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Discussion Starter · #1 ·
How do you northern queen breeders push your drone production for your first cycle of queens? I was wondering if you could purposely create a drone layer for this purpose.
 

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Having drawn drone combs in the box's and feeding pollen pattie and small amounts of light syrup early in the spring helps....good strong colonys that are well provisioned are needed to rear good drones and keep them well fed,and don't let them run short of pollen.
 

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>How do you northern queen breeders push your drone production for your first cycle of queens?

I have not found anything that helps with this. When the time is right they will raise drones and then it's time to raise queens.

>I was wondering if you could purposely create a drone layer for this purpose.

How? Confine a virgin for 28 days and then let her mate? In my experience and in Huber's observation, she won't lay at all and therefore won't be a be a drone layer until she mates and then only if she mates late or poorly and runs out viable sperm. And now you want drones from an unproven queen? I want drones from strong viable queens, not unproven ones.
 

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It's better to have healthy drones that are raised with high nutrition. The only way that can be done is in a colony that is queen right with a respectable amount of brood. Just like selecting a breeder queens in your yards, selecting the drone mothers should show desirable caracteristics (last years top honey producers, overwinter with lots of bees, came into spring with winter stores to spare,ect). Colonies like these will have no problem rearing drones for you early in the spring.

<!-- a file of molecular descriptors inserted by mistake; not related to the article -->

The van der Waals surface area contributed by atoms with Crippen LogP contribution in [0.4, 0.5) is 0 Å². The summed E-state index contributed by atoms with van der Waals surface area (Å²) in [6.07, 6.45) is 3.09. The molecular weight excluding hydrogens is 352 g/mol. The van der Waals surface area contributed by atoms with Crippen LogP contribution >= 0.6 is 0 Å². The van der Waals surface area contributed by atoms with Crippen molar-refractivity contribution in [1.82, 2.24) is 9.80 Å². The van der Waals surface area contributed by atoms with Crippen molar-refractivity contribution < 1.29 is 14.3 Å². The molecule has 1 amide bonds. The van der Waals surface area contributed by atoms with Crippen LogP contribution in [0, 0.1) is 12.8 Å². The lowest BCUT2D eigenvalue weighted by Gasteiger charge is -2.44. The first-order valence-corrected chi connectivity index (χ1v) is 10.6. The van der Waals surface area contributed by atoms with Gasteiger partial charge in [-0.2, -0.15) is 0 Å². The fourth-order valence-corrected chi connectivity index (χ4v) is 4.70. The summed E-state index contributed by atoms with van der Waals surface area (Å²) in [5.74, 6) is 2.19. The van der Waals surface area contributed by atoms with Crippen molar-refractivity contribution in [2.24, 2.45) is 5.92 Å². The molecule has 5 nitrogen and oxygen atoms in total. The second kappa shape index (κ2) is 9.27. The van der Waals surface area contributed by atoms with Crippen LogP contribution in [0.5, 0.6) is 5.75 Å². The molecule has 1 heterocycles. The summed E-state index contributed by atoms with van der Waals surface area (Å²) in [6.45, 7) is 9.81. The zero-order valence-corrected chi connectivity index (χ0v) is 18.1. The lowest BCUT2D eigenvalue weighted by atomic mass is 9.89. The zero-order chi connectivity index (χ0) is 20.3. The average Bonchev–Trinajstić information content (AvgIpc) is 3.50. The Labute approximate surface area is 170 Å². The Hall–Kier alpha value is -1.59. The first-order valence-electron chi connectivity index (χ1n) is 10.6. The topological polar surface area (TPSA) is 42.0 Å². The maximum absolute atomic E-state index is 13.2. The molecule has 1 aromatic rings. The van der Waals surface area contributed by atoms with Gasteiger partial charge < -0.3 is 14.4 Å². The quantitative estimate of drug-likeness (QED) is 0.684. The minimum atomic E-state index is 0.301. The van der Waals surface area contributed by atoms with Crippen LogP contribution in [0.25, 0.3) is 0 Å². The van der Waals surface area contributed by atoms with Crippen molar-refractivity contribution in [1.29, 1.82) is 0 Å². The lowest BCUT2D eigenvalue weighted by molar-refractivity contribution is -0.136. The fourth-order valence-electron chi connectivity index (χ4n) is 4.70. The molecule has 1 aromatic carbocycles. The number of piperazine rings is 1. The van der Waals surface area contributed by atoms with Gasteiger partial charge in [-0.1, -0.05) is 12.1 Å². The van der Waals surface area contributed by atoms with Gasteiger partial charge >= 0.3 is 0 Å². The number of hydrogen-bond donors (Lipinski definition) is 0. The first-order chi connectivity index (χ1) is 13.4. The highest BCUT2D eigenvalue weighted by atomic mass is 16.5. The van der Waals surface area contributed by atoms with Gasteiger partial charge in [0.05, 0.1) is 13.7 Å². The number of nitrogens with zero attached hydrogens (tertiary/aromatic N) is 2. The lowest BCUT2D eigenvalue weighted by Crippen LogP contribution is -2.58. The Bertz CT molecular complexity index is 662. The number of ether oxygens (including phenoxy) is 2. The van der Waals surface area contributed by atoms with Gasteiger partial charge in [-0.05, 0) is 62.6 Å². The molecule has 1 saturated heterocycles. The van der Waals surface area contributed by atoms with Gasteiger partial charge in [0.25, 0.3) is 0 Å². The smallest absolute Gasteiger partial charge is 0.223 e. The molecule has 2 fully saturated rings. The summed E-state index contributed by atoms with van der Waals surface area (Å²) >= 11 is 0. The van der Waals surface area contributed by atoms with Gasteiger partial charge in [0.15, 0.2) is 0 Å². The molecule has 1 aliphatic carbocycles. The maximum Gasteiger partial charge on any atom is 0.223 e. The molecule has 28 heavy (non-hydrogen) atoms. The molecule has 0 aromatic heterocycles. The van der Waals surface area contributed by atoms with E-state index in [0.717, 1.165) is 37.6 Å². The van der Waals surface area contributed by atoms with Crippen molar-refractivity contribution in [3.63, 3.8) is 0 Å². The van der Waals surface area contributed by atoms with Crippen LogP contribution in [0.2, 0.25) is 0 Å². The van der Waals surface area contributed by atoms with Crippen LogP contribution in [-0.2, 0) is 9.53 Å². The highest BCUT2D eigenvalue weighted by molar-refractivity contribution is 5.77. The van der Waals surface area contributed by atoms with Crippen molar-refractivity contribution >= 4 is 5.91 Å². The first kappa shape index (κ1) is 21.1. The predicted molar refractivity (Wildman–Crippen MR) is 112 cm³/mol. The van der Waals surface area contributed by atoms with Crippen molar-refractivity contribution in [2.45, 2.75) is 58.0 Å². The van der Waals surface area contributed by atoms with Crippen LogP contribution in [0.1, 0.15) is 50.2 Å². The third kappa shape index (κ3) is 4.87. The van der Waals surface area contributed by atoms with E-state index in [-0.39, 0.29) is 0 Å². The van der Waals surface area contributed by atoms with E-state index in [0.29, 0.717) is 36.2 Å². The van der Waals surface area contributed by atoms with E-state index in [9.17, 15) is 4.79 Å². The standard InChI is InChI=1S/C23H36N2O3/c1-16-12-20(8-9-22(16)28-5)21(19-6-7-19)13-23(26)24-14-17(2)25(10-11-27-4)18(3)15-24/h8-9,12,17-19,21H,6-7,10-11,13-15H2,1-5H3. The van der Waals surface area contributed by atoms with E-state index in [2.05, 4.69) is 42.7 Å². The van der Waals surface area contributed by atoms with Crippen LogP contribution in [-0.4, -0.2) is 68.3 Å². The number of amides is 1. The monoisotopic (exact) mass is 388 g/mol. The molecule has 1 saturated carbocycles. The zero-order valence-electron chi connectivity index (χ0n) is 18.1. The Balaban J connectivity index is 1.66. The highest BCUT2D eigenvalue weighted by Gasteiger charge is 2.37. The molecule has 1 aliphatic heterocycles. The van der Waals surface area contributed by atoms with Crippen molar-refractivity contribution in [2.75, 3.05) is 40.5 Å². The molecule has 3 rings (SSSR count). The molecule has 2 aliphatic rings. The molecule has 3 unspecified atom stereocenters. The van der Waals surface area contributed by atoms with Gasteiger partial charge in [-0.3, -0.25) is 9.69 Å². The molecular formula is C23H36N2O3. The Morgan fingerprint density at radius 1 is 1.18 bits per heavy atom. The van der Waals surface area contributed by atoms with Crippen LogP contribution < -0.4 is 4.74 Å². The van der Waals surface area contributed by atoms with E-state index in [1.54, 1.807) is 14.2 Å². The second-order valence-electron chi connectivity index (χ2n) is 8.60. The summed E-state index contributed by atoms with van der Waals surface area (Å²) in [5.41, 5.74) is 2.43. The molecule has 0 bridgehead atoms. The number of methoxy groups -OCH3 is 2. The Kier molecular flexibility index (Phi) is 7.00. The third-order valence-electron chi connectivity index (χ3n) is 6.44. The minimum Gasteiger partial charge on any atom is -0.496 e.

I think most beeks would agree with me when comparing the three sources of drones that laying worker hives have the least healthiest drones with a very shotty pattern and often with chalk brood. The drone layer may be more consistant but as the workers dwindle, so does the quality of the drone brood. In both cases, there is a dwindling of worker bees, drones are raised in smaller cells, no queen pheromone and no worker larva pheromone, very little nectar and pollen gathering and/or usage in the hive. Where as looking at the queen right drone brood, the health and vitality becomes apparent due to the high health and moral of the hive.

I would allow 40-45 days from the time the drone egg is layed to the point that it is ready to mate because even though it hatches on day 24, it will take around 2 weeks to reach sexual maturity. Knowing this can help you plan around the timing of your first grafts. It would be safe to graft when you see the first drones hatching.

Hoped this helped and good luck with your drone and queen rearing.
 

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Discussion Starter · #6 ·
Thanks Michael,
I guess I thought that virgins would eventually lay(drones of course). So all those drone layers we get from the south are undermated not unmated virgins? The other option that I have heard is to have packages of drones brought up from the south. I'm sure it would work but sounds like a pain, plus you wouldn't be getting your northern genetics.
 

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Discussion Starter · #7 ·
Chillard,
Well said! I was just looking at trying to produce some queens for those that have package queens that fail. It's such a pain to get ahold of queens that time of the year, and in my experience the replacement may be just as bad.
 

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Discussion Starter · #9 ·
Pete,
Interesting link, 5 lbs. of pollen per week wow! I guess come early spring feed, feed, and more feed.
 

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I have seen queens with crumpled wings. They never layed. I've seen queens that mated late. They lay drones. Drone layers have either mated late, mated poorly or run out of sperm. But in my observation they don't start laying until after they mate.
 
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